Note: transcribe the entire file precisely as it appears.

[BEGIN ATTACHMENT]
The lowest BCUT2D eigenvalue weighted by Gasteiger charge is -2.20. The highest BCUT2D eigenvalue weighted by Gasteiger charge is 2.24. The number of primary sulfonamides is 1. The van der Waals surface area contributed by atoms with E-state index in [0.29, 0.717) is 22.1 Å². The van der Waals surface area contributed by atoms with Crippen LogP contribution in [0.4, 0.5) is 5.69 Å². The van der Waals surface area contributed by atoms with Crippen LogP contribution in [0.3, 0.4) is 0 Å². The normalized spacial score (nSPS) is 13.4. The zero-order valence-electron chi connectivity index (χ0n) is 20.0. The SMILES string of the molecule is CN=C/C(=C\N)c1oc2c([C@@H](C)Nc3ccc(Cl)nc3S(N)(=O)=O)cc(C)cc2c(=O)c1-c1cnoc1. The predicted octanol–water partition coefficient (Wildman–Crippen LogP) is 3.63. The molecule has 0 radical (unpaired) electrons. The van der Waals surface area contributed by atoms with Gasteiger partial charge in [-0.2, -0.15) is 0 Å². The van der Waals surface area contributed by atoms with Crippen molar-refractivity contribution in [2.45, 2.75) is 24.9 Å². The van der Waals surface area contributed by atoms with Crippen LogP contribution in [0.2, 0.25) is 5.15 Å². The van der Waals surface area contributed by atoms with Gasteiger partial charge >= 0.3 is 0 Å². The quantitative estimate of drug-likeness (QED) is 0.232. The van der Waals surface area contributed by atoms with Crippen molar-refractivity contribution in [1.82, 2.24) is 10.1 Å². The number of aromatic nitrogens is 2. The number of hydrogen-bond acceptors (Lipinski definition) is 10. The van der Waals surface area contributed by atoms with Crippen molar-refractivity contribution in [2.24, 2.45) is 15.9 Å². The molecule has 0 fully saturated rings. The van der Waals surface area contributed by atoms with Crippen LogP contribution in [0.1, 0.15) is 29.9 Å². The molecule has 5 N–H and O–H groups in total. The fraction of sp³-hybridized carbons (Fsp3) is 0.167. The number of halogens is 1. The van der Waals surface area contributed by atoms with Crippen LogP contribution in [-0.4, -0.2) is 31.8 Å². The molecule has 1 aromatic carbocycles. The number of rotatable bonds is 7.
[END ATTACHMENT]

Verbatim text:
The lowest BCUT2D eigenvalue weighted by Gasteiger charge is -2.20. The highest BCUT2D eigenvalue weighted by Gasteiger charge is 2.24. The number of primary sulfonamides is 1. The van der Waals surface area contributed by atoms with E-state index in [0.29, 0.717) is 22.1 Å². The van der Waals surface area contributed by atoms with Crippen LogP contribution in [0.4, 0.5) is 5.69 Å². The van der Waals surface area contributed by atoms with Crippen LogP contribution in [0.3, 0.4) is 0 Å². The normalized spacial score (nSPS) is 13.4. The zero-order valence-electron chi connectivity index (χ0n) is 20.0. The SMILES string of the molecule is CN=C/C(=C\N)c1oc2c([C@@H](C)Nc3ccc(Cl)nc3S(N)(=O)=O)cc(C)cc2c(=O)c1-c1cnoc1. The predicted octanol–water partition coefficient (Wildman–Crippen LogP) is 3.63. The molecule has 0 radical (unpaired) electrons. The van der Waals surface area contributed by atoms with Gasteiger partial charge in [-0.2, -0.15) is 0 Å². The van der Waals surface area contributed by atoms with Crippen molar-refractivity contribution in [2.45, 2.75) is 24.9 Å². The van der Waals surface area contributed by atoms with Crippen LogP contribution in [0.2, 0.25) is 5.15 Å². The van der Waals surface area contributed by atoms with Gasteiger partial charge >= 0.3 is 0 Å². The quantitative estimate of drug-likeness (QED) is 0.232. The van der Waals surface area contributed by atoms with Crippen molar-refractivity contribution in [1.82, 2.24) is 10.1 Å². The number of aromatic nitrogens is 2. The number of hydrogen-bond acceptors (Lipinski definition) is 10. The van der Waals surface area contributed by atoms with Crippen molar-refractivity contribution in [2.24, 2.45) is 15.9 Å². The molecule has 0 fully saturated rings. The van der Waals surface area contributed by atoms with Crippen LogP contribution in [0.1, 0.15) is 29.9 Å². The molecule has 5 N–H and O–H groups in total. The fraction of sp³-hybridized carbons (Fsp3) is 0.167. The number of halogens is 1. The van der Waals surface area contributed by atoms with Crippen LogP contribution in [-0.4, -0.2) is 31.8 Å². The molecule has 1 aromatic carbocycles. The number of rotatable bonds is 7.